How to Convert a Video Into a Looping GIF

Written by matt gerrard
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How to Convert a Video Into a Looping GIF
Looping GIFs are short, but require much less disk space to store than a similarly-sized movie file. (Patrick Ryan/Lifesize/Getty Images)

Animated GIF files display a sequence of still images, much like a traditional, non-computerised animation. Looping an animated GIF so that it plays the same piece of video over and over is commonly used as an avatar for message boards, or as a way to send a short video clip via e-mail, that requires no additional software to play it back. The clip is viewable within the body of the message, which you can create from a series of still image files, or from a video file, with a number of free tools.

Skill level:

Things you need

  • VirtualDub software

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  1. 1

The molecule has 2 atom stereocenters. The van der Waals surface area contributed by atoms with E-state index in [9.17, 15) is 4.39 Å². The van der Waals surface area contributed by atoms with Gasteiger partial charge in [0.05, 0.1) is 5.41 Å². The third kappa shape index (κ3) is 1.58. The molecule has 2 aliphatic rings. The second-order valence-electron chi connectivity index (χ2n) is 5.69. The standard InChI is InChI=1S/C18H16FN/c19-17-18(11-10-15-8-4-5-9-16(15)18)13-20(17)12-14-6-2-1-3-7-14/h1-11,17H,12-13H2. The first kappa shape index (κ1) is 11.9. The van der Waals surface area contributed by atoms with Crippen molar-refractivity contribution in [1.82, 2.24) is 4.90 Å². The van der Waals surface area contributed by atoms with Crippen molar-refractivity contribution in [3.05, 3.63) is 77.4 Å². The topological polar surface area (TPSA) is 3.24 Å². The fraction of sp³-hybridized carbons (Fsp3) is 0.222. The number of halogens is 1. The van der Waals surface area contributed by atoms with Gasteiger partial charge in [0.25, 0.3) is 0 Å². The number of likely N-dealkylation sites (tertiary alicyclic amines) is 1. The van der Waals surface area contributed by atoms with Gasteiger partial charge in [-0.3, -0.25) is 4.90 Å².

Download VirtualDub from or SourceForge. Double-click the installer file on your hard drive and complete the installation process, selecting an appropriate folder to store the application. Navigate to the application's executable file and double-click it to launch the software.

  2. 2

    Click the "File" menu in the top left corner and select "Open." Alternately, press "Control" and "O" Use the dialogue that appears to navigate to the file you wish to convert, highlight it and click "Open."

  3. 3

    Click the sliding brackets at either end of the video timeline to reposition the start and end points of the video file, cropping off the material outside of them. Position the brackets on either side of the clip you wish to convert to a GIF. Bear in mind that the animated GIF should be less than six to eight seconds long.

  4. 4

    Click the "File" menu in the upper left corner of the screen and select "Export." From the list of file types that appears, select "Animated GIF." A sub menu will appear as you select this option, regarding looping. Choose from "Play once," "Play X number of times," or "Loop infinitely." Select "Loop infinitely," then click "OK." Allow the video to process.

  5. 5

    Open the newly-created GIF in your web browser to check it has processed satisfactorily.

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